For the most part, people do not do things unless they are motivated to do so. Of course, I’m ignoring the various forms of coercion since they are always inappropriate. Actually, motivation, on its own, is not enough. People must also be able to do what is required of them and they must receive some kind of trigger to spur them into action. This is the basis of the Fogg behaviour model and was originally focused on UX design. Its application is much broader and it can be nicely integrated with a number of other useful viewpoints that I’ll be introducing below.
I’ve heard a few stories of late from people unhappy with the level of interference they are experiencing from managers who insist on particular ways of working. Ranging from detailed lists to hourly check-ins, this micromanagement undermines trust and subtracts value from both people and processes. It brings to mind several quotations but this one serves my purpose eloquently:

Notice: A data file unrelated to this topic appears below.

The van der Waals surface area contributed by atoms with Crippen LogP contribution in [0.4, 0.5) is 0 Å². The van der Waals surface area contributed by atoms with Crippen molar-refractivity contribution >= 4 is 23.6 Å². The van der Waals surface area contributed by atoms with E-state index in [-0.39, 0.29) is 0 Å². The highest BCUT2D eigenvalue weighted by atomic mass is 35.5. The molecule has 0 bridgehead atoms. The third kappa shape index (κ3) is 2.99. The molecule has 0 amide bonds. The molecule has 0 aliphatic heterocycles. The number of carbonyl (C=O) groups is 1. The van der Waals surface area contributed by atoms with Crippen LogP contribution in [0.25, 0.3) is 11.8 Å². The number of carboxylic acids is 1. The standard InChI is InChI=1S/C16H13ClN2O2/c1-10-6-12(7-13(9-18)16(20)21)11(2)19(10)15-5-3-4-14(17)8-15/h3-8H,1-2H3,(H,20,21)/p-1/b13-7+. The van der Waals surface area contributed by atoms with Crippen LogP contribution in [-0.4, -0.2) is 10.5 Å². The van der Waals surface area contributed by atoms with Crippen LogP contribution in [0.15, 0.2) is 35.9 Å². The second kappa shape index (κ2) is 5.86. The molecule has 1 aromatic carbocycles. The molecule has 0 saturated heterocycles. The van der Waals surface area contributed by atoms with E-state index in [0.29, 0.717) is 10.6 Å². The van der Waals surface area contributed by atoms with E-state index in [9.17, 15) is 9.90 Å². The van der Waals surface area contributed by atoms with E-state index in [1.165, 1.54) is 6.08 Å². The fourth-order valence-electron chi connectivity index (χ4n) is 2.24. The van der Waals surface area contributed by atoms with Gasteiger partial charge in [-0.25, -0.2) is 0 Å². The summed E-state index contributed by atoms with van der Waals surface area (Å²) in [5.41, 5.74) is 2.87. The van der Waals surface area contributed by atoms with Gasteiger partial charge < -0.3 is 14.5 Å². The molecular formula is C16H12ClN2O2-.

“The best executive is the one who has sense enough to pick good people to do what he wants done and self-restraint enough to keep from meddling with them while they do it.” – Theodore Roosevelt
Essentially, the level of engagement exhibited by an individual is predicated on both their capability and their motivation. BJ Fogg’s behaviour model suggests that these two factors must both be present at the time of some trigger event. The Fogg model is typically used by designers to influence the flow of user interaction with software. Of course, it can also apply to behaviour in a variety of other situations.
If we start from a position that an individual, team or organization has the necessary capability to act in a certain way (often the case) then the driving factor that will influence any behavioural outcome will be their motivation.